Rendering 3-d surface plots for social media

Category: presentation

It’s 2018, and your favorite meme pages on facebook constantly come up with quality content like this. (If you’re on mobile, you will need to open the below in the Facebook app for the full immersive experience, sadly.)

How can we mere researchers even begin to compete in terms of social media presence? What chance do we have at going viral? In this post, I show you how to generate 3-d renders of your or your friends’ cool machine learning research.

Without further ado, let’s make some data-driven surface plots.Get code for this post.

three.js

There seems to be a lot of 3-d modeling software out there, such as Blender, but point-and-click interfaces don’t seem well-suited for data-driven plots.Blender does seem to have a Python API, but I couldn’t easily figure out if it supports all we’re doing here. If you know, leave a comment!

After a while I settled on three.js, a JavaScript library for interactive 3-d graphics. I found Graphulus: a three.js example that seems close to what we want. Also, three.js supports exporting to GLTF, the format required to upload 3-d posts.

The strategy used by Graphulus uses the three.js ParametricGeometry: a 3-d geometry defined by a function z = f(x, y). This seems to be exactly what we want! If we can implement f easily in JS, we are done!

In most cases, f is complicated and took months to implement, using Python or C++, so we might not be able (or willing) to rewrite it in JS. I see two possible paths to take here:

  1. Building a web app, and implementing f as an API call.
  2. Finding a way to draw a three.js surface plot from precomputed values.

Five years ago I would have been eager to take approach 1 and build an overcomplicated solution, but this time I decided 2 is lazier.

I eventually found this example of building a 3-d plot in three.js from a grid of points. In the rest of this blog, I will walk through the resulting method.

Computing the function values

First thing to do is to compute the value of f on a grid of points. To keep things simple, we will plot $\operatorname{softmax}([x, y, 0])_2$ as a function of $a$ and $b$. Recall that $\operatorname{softmax}(\boldsymbol{\theta}) = \boldsymbol{p}$, where $p_i = \frac{\exp(\theta_i)}{\sum_j \exp(\theta_j)}$.

We can implement f(x, y) easily:

# generate.py

import math

def f(x, y):
    """computes p[1] where p = softmax([x, y, 0])

    (it's p[1], not p[2], because in math we index from 1
    """

    theta = np.array([x, y, 0])
    p = np.exp(theta) / np.sum(np.exp(theta))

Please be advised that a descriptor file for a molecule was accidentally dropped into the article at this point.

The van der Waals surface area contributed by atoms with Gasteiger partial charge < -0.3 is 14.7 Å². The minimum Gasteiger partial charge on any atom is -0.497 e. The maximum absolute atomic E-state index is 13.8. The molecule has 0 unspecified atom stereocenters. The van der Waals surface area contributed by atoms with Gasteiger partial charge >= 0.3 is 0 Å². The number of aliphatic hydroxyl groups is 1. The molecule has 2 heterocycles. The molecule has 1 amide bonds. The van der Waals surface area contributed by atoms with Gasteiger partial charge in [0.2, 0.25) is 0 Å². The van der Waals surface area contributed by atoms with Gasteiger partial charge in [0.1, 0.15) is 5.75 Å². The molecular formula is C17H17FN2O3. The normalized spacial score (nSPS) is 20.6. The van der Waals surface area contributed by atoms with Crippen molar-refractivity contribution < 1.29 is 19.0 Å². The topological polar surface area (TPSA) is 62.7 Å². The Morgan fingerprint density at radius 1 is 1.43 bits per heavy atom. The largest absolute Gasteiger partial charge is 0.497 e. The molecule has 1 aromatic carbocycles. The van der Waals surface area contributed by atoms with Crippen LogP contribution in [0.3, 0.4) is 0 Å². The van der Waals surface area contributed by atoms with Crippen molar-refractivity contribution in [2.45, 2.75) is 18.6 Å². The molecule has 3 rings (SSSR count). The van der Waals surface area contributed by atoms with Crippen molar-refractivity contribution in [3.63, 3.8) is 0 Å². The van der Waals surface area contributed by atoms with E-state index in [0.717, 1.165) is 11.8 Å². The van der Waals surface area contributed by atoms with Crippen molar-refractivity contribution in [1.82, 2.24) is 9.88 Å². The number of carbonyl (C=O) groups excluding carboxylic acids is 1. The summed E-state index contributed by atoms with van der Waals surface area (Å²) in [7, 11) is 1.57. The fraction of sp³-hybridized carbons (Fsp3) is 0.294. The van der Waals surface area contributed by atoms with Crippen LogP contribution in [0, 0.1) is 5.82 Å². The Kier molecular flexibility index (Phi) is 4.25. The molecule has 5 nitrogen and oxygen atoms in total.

return p[1]

Now, let’s define a grid of points. This is more or less the same as for making a 3-d surface plot in matplotlib.

# generate.py (part 2)

import numpy as np

n = 111 
m = 111 

xs = np.linspace(-3, 3, n)
ys = np.linspace(-3, 3, m)

X, Y = np.meshgrid(xs, ys)
Z = np.empty_like(X)

for i in range(n):
    for j in range(m):
        x = X[i, j]
        y = Y[i, j]
        Z[i, j] = f(x, y)

points = np.column_stack([X.ravel(), Y.ravel(), Z.ravel()])

The easiest way to copy data between Python and JS is using json. Indeed, we can very easily generate a valid JS file:

# generate.py (part 3)
# output points to a javascript file

import json

data = {
    'x': points[:, 0].tolist(),
    'y': points[:, 1].tolist(),
    'z': points[:, 2].tolist()
}

template = f"""\
var n = {n};
var m = {m};
var data = {json.dumps(data)};
"""

with open('data.js', 'w')  as f:
    print(template, file=f)

Run this script to obtain a data.js file describing the point cloud that we want to visualize.

Constructing the 3-d surface

Once we have the 3-d points, it’s time to use three.js to construct the 3-d object. First, download three.js itself, as well the GLTFExporter.js file.The links provided are for version r95, the version I used. Feel free to try newer versions; new features may appear!

Let’s make a minimal HTML file to load the required libraries:

<!-- plot-glb.html -->

<!DOCTYPE html>
<html>
<head>
<meta http-equiv="content-type" content="text/html; charset=UTF-8">
<script src="three.js"></script>
<script src="GLTFExporter.js"></script>
<script src="data.js"></script>  <!-- generated above -->
</head>

<body>
<a id="download">Download .glb</a>
<script src="plot-glb.js"></script> <!-- we'll write this file below -->
</body>
</html>